I wonder how many of her lovers would say they wished they'd never met or fallen in love with her? Probably zero! Despite it all. But one probably won't find that in Porter's interview - an interview where she's unable to defend herself or tell her side of the story. I doubt if most people would even know who Bern Porter was except for his friendship with Miller and Nin.
 
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Poptop: thanks for your insights. I think you've explained it. I should clarify that Porter doesn't literally call Nin a "slut" -- that's my boiling down of what he says in the interview -- but he clearly regards her as little more than a literary whore. She gave something like 50 readings/lectures during the period he talks about (in America, in the 1940s), and he claims that the unspoken understanding everyone had was that whatever man set up the reading for her (usually a college professor), she would go to bed with him afterwards. She stands up Porter after a reading, whom she had a date with, immediately leaving with one of these guys. Clearly Bern was hurt by this. He sounds quite surly during the interview, several times saying some like like "That's all! End of this part of the Interview!" Not a very likeable guy, based on the interview.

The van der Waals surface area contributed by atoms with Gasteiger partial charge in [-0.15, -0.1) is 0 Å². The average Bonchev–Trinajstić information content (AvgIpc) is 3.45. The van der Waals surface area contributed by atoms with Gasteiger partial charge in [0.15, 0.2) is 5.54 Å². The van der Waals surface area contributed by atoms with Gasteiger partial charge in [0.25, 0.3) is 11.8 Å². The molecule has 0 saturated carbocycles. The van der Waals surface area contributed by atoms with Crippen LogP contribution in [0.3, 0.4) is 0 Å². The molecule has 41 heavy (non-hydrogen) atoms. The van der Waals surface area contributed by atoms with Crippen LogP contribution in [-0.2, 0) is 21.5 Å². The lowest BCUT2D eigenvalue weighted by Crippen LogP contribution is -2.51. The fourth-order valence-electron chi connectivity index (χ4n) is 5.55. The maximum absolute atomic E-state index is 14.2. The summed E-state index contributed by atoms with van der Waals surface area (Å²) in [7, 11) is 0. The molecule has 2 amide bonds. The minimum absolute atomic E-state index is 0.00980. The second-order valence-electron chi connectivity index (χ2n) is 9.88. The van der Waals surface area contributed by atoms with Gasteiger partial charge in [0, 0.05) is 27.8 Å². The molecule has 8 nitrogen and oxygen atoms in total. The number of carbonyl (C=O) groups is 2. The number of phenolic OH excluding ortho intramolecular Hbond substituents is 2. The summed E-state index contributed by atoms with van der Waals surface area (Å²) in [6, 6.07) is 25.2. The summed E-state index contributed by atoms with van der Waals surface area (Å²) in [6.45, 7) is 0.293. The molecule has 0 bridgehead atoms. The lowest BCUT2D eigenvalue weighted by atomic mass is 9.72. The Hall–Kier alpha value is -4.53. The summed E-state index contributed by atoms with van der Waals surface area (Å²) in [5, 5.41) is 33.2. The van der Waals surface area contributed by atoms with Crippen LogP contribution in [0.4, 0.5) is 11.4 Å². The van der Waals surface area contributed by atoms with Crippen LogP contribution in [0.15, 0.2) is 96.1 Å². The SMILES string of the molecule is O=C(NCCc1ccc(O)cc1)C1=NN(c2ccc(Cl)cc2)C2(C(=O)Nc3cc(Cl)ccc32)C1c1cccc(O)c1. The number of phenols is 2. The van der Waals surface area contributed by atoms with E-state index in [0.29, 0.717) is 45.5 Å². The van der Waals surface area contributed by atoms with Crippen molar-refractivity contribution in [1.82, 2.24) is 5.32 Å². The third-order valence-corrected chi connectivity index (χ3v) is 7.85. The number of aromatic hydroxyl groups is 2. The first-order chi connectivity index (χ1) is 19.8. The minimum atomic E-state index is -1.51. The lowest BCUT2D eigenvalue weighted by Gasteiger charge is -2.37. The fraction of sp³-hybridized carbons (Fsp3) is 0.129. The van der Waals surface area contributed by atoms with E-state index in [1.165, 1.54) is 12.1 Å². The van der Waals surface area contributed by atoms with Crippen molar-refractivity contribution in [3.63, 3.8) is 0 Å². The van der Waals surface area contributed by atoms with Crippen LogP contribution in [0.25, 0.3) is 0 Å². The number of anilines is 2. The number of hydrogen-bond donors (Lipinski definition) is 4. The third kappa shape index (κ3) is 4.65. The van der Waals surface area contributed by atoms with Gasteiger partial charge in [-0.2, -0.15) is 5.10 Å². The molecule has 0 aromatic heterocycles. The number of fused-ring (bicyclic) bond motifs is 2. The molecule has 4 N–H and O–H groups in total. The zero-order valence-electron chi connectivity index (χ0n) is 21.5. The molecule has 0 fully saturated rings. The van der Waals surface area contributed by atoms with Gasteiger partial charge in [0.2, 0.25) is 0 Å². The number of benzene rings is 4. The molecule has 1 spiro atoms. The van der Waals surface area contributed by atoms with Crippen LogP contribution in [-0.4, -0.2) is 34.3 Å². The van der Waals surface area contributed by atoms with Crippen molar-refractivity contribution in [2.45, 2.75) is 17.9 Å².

David... was most interested in your remarks on Porter and Nin. I am not so familiar with that part of her life where it sounds like she was very much on her own promoting herself, away from her husband and Miller. (According to Miller, he came to Hollywood in the early 1940s to seek work as a screenwriter in order to generate the funds to marry Nin. This correspondence has been published [I forget the title] but it's Miller and Nin at their most candid.)

So without trying to explain her behavior, though I'm in the mood to guess, she may have been in reaction to all of the above. She could never make enough money to live on her own, used Hugo's money to survive, and even tried printing her own books with her own printing press to get better known - to little success.